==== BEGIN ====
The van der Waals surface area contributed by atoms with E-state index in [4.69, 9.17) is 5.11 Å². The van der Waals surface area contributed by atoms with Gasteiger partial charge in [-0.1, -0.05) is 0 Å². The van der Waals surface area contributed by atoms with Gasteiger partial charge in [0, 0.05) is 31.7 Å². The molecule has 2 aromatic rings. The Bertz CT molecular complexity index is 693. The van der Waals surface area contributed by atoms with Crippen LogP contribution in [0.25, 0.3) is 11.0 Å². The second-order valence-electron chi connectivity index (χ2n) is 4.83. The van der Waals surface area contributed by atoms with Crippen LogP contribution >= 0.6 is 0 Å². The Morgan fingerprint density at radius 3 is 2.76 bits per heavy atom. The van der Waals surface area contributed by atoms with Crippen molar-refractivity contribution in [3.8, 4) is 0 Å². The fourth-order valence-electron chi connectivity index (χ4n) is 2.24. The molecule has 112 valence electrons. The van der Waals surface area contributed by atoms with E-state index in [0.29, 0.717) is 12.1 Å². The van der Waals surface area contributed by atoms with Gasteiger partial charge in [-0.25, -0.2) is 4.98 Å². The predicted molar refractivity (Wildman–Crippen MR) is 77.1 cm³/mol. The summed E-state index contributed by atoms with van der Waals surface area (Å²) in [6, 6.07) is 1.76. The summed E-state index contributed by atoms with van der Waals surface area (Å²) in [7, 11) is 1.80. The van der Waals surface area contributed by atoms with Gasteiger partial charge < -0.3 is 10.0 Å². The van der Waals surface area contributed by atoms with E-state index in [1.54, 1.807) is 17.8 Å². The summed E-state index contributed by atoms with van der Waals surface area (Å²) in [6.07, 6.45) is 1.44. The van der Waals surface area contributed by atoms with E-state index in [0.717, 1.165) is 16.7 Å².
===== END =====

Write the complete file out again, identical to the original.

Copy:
The van der Waals surface area contributed by atoms with E-state index in [4.69, 9.17) is 5.11 Å². The van der Waals surface area contributed by atoms with Gasteiger partial charge in [-0.1, -0.05) is 0 Å². The van der Waals surface area contributed by atoms with Gasteiger partial charge in [0, 0.05) is 31.7 Å². The molecule has 2 aromatic rings. The Bertz CT molecular complexity index is 693. The van der Waals surface area contributed by atoms with Crippen LogP contribution in [0.25, 0.3) is 11.0 Å². The second-order valence-electron chi connectivity index (χ2n) is 4.83. The van der Waals surface area contributed by atoms with Crippen LogP contribution >= 0.6 is 0 Å². The Morgan fingerprint density at radius 3 is 2.76 bits per heavy atom. The van der Waals surface area contributed by atoms with Crippen molar-refractivity contribution in [3.8, 4) is 0 Å². The fourth-order valence-electron chi connectivity index (χ4n) is 2.24. The molecule has 112 valence electrons. The van der Waals surface area contributed by atoms with E-state index in [0.29, 0.717) is 12.1 Å². The van der Waals surface area contributed by atoms with Gasteiger partial charge in [-0.25, -0.2) is 4.98 Å². The predicted molar refractivity (Wildman–Crippen MR) is 77.1 cm³/mol. The summed E-state index contributed by atoms with van der Waals surface area (Å²) in [6, 6.07) is 1.76. The summed E-state index contributed by atoms with van der Waals surface area (Å²) in [7, 11) is 1.80. The van der Waals surface area contributed by atoms with Gasteiger partial charge < -0.3 is 10.0 Å². The van der Waals surface area contributed by atoms with E-state index in [1.54, 1.807) is 17.8 Å². The summed E-state index contributed by atoms with van der Waals surface area (Å²) in [6.07, 6.45) is 1.44. The van der Waals surface area contributed by atoms with E-state index in [0.717, 1.165) is 16.7 Å².